Vesalius nerveman-base The human nervous system (Vesalius, 1543)


The term “connectome” was introduced by Olaf Sporns, Giulio Tononi, and Rolf Kötter in a 2005 paper, The human connectome: a structural description of the human brain, where they stated that “The connection matrix of the human brain (the human ‘connectome’) represents an indispensable foundation for basic and applied neurobiological research.”

In one sense, the quest for unraveling the wiring diagram of the brain–for understanding brain architecture–goes back a long way, at least to the 17th century and Thomas Willis (1621-1675), and beyond, to classical antiquity. But in another important sense, the concept of a “connectome” has revolutionary implications, hinging on the word “matrix”. Connectomics is leading neuroscientists to organize information about neural circuitry in a systematic way, and subject the results to formal network analysis.

A complete connectome would include not just the brain, but the nervous system as a whole, along with the other systems of the body (muscular, endocrine, digestive, and so on) related to the nervous system (that is, providing inputs and receiving outputs)–a connection matrix that has been called a neurome (Bota et al., 2015, PNAS). Here is the general form of such a complete connectome, which, of course, is bilateral, representing the right and left halves of the body:
Neurome bilateral
A complete mammalian connectome, or neurome (L.W. Swanson, 2015, unpublished).


It is critical to appreciate that nervous system connectivity may be analyzed at four hierarchical, nested levels. At the broadest level, macroconnections are between gray matter regions treated as black boxes, mesoconnections are between cell types, microconnections are between individual cells, and at the narrowest level nanoconnections are at synapses (Swanson & Bota, PNAS, 2010; Brown & Swanson, JCN, 2013; Swanson & Lichtman, ARN, 2016).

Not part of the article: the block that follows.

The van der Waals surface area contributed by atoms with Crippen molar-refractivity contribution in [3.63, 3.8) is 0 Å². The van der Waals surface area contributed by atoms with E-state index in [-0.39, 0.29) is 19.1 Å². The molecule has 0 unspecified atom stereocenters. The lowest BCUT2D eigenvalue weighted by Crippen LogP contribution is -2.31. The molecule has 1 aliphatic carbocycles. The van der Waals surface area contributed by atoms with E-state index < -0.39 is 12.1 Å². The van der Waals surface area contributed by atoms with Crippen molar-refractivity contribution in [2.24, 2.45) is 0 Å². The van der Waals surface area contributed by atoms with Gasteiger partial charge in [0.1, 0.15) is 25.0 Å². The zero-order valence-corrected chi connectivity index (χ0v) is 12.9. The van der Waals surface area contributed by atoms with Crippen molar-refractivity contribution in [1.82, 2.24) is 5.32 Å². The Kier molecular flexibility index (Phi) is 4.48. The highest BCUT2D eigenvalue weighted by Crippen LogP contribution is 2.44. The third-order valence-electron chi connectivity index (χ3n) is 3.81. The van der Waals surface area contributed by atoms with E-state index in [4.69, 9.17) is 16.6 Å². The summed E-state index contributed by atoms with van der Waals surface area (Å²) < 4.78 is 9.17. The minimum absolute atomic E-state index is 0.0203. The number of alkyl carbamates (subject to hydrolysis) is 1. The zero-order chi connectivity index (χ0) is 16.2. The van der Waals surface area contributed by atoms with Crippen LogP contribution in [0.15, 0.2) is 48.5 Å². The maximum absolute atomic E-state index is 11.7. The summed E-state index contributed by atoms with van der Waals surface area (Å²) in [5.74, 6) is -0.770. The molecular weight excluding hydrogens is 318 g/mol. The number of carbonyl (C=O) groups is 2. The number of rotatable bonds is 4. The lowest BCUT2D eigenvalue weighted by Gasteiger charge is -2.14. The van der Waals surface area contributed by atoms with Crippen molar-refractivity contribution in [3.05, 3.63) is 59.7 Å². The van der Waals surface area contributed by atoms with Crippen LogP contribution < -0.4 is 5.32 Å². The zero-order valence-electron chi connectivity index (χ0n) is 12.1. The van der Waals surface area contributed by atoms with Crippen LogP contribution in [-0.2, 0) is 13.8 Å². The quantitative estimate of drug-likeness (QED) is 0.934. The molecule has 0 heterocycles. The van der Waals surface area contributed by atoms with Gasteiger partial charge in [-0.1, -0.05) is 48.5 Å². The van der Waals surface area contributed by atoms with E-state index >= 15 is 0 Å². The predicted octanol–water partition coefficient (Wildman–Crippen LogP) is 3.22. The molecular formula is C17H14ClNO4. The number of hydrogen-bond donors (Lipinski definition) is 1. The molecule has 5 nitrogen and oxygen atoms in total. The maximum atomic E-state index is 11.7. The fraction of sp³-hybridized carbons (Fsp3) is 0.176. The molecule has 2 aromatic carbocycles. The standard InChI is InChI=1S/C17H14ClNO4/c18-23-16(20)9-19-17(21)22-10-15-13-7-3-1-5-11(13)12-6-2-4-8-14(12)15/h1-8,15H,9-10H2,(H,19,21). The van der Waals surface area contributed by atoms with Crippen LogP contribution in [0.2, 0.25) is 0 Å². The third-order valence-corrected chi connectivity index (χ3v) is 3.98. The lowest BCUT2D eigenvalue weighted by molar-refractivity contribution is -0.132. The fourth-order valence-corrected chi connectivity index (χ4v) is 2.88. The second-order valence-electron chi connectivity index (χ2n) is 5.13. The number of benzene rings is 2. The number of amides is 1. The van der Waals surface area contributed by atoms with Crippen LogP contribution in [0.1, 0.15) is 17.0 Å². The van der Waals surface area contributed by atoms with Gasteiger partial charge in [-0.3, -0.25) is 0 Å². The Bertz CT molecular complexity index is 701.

Larry got interested in how the brain controls basic appetites and drives like hunger and thirst during graduate school in the Department of Psychiatry at Washington University. Then during his postdoctoral years in St. Louis he began to study the neurobiological organization of brain circuits that control motivated and emotional behavior more generally. This boiled down to figuring out experimentally what the connections of motivation-related brain regions actually are and how they fit into the rest of the network forming the nervous system as a whole (see Andreas Vesalius’s 1543 drawing of the human nervous system, above). Larry was lucky to begin this lifelong research goal at the beginning of a revolution in neuroanatomy—starting right around 1970—and to study with three of its leading pioneers: Max Cowan, an expert in anterograde connection tracing; Boyd Hartman, a pioneer in immunohistochemistry applied to brain connections; and Hans Kuypers, a major innovator in retrograde connection tracing. Connectomics is the latest tool used to analyze and model nervous system circuitry, done primarily in collaboration with Mihail Bota and Olaf Sporns.


See the Rat Connectome Project page for an update on Swanson group progress in this arena.

See Connection Terminology for a defined vocabulary used in describing accurately the distribution of anatomical (structural) connectivity in the nervous system. This is a critically important tool in constructing and populating any neuroinformatics database and knowledge management system with inference engines. See Network Science for a complementary glossary of terms used for network analysis (graph theory).


Here is a list of Larry’s papers on the behavioral neuroscience of motivation and emotion.

Here is a list of Larry’s publications on the nervous system as a network like the Internet rather than a hierarchy like the military.

Here is a list of Larry’s papers on the structural neuroscience of connections forming the circuitry underlying motivation and emotion.

Here is a list of Larry’s papers related to neuroanatomical methodology.

Here is a list of Larry’s papers on development of brain structural organization.